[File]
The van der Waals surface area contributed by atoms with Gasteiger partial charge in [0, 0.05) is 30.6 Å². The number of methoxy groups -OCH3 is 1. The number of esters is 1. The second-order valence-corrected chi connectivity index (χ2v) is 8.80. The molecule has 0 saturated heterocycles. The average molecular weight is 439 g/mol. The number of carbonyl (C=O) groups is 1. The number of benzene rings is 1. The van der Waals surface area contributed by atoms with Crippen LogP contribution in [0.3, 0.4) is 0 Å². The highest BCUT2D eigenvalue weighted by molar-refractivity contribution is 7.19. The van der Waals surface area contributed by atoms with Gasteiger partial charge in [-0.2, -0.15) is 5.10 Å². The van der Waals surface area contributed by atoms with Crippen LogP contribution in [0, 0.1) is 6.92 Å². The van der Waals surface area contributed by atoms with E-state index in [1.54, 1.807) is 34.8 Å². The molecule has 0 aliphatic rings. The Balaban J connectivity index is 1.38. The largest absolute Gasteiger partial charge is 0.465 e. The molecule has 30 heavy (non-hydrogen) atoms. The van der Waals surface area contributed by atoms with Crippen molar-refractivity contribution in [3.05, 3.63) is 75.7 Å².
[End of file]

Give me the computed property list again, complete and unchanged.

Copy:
The van der Waals surface area contributed by atoms with Gasteiger partial charge in [0, 0.05) is 30.6 Å². The number of methoxy groups -OCH3 is 1. The number of esters is 1. The second-order valence-corrected chi connectivity index (χ2v) is 8.80. The molecule has 0 saturated heterocycles. The average molecular weight is 439 g/mol. The number of carbonyl (C=O) groups is 1. The number of benzene rings is 1. The van der Waals surface area contributed by atoms with Crippen LogP contribution in [0.3, 0.4) is 0 Å². The highest BCUT2D eigenvalue weighted by molar-refractivity contribution is 7.19. The van der Waals surface area contributed by atoms with Gasteiger partial charge in [-0.2, -0.15) is 5.10 Å². The van der Waals surface area contributed by atoms with Crippen LogP contribution in [0, 0.1) is 6.92 Å². The van der Waals surface area contributed by atoms with E-state index in [1.54, 1.807) is 34.8 Å². The molecule has 0 aliphatic rings. The Balaban J connectivity index is 1.38. The largest absolute Gasteiger partial charge is 0.465 e. The molecule has 30 heavy (non-hydrogen) atoms. The van der Waals surface area contributed by atoms with Crippen molar-refractivity contribution in [3.05, 3.63) is 75.7 Å².